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The Barque Westminster



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  • Name The Barque Westminster 
    Gender Unknown 
    Associatn Abt 1837 
    Voyage 26 Mar 1838  Gravesend, Kent, England Find all individuals with events at this location 
    • with 251 emigrants and arrived in Sydney, NSW on 27 June 1838. The Master was Alexander Molison and the Surgeon was Dr James Lawrence. There were 9 births and 10 deaths during the voyage.

      A description of the voyage from Gravesend to Sydney by the Ship's Surgeon, James Lawrence.
      The grand objects kept steadily in view during the whole of the voyage were the preservation of the Emigrants' health and the improvement of their minds. The means employed for effecting the first object were daily inspection of the people and of the ship, the utmost attention to cleaning, ventilation and to the victualling and clothing of the Emigrants; their comfort and medical treatment.
      My mode of cleaning the berths and decks was by scraping and dry rubbing and then spreading with chloride of lime and sometimes vinegar. When within the tropics the lower deck was washed several times but all moisture was avoided as much as possible. In high latitudes the swing stoves were in constant use for the purpose of promoting warmth, dryness and a _______. Abundance of soap and water were allowed for each and the people were cleanly in their persons and happy. There were on board a good band of musicians who assembled on the poop at suitable times for the purpose of playing which promoted cheerfulness and _______ amusements.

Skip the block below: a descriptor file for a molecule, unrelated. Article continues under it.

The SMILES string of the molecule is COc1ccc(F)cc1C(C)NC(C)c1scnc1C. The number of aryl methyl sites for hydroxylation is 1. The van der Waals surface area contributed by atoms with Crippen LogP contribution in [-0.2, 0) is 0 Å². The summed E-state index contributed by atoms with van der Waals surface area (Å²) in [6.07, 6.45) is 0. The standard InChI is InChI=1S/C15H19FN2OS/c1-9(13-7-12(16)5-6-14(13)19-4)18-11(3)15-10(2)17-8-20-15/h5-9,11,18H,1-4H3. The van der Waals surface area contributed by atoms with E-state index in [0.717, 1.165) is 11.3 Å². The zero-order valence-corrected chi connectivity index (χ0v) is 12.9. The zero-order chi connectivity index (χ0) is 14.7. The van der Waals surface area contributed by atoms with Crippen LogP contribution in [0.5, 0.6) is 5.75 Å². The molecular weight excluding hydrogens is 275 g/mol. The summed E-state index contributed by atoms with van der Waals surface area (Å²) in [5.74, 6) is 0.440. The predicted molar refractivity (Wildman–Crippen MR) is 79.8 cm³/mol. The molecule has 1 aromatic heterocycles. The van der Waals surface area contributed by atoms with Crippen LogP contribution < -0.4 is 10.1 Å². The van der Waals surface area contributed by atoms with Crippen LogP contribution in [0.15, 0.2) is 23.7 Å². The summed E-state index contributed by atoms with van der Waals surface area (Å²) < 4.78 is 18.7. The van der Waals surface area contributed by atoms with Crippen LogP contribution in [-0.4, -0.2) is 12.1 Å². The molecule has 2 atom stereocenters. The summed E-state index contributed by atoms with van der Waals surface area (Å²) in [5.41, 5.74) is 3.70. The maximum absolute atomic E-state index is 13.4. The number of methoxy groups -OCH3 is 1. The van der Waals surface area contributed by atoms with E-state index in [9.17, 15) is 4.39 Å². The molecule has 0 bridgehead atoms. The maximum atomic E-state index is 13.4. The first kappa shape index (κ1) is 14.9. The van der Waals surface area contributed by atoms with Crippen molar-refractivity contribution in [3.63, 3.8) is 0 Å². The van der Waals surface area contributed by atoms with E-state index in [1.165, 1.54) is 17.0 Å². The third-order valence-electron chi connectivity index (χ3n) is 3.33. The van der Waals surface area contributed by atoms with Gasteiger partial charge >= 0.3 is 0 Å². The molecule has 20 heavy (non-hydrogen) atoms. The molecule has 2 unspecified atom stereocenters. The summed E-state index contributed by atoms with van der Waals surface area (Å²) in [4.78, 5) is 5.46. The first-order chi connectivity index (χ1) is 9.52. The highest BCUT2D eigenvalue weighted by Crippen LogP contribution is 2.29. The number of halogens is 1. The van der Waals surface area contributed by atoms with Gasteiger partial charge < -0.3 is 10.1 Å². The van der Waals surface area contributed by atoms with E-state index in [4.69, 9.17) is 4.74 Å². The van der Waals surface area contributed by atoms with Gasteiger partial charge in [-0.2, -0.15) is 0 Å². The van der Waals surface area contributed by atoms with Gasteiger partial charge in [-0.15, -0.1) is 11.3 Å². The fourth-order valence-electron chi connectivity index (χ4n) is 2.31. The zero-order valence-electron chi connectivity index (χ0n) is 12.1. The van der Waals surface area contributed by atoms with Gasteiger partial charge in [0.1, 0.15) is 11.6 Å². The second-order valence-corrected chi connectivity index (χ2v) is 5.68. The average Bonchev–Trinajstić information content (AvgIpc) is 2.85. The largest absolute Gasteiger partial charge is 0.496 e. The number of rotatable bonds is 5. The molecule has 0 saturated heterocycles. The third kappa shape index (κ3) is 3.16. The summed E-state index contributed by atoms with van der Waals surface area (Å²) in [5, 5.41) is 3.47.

The whole of the Emigrants were Protestant. Divine Service was performed every Sunday then closed with a sermon and religious tracts were distributed amongst all the Emigrants.
      On the days the children who were able, amounting to 36 boys and 25 girls, attended school conducted by John Morgan, one of the Emigrants, under whom were seven teachers: four for the boys and three for the girls. They taught the children reading and writing and arithmetic very well.
      They were also taught daily, the chief truths of the Christian religion by use of the catechisms and the senior classes became so perfect in their knowledge as not only to have committed the catechisms to memory but to have a clear understanding of them.
      I took care before leaving England to be provided with an abundant supply of school books and I was most fortunate in having such a man as John Morgan for schoolmaster, for a more indefatigable, zealous teacher I have never met.
      After the people had got over their sea sickness, there were very few days during the whole passage, although the latter part of it was very stormy; that the school was not regularly kept. It commenced at 10 o'clock a.m. and was dismissed at noon and met again at 2 p.m. and finished at four.
      I also took to have on board a pretty good collection of books of such a description as I thought would interest the Emigrant and promote a taste for reading and enquiry amongst them such as voyages and travels - history of nations and work so elementary of different scientific subjects as to be easily comprehended. There were likewise on board from different sources a sufficiency of bibles and prayer books and other religious and moral books.
      (Signed) James Lawrence, Surgeon
    Voyage 1839  London, England Find all individuals with events at this location 
    • and arrived in Port Phillip on 13 December 1839 and in Sydney, NSW on 7 January 1840
    Voyage 1841  Plymouth, Devon, England Find all individuals with events at this location 
    • and arrived in Port Phillip, Australia on 30 July 1841
    Person ID I40958  Mote/McInnes
    Last Modified 5 Dec 2009 

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    Link to Google MapsVoyage - 26 Mar 1838 - Gravesend, Kent, England Link to Google Earth
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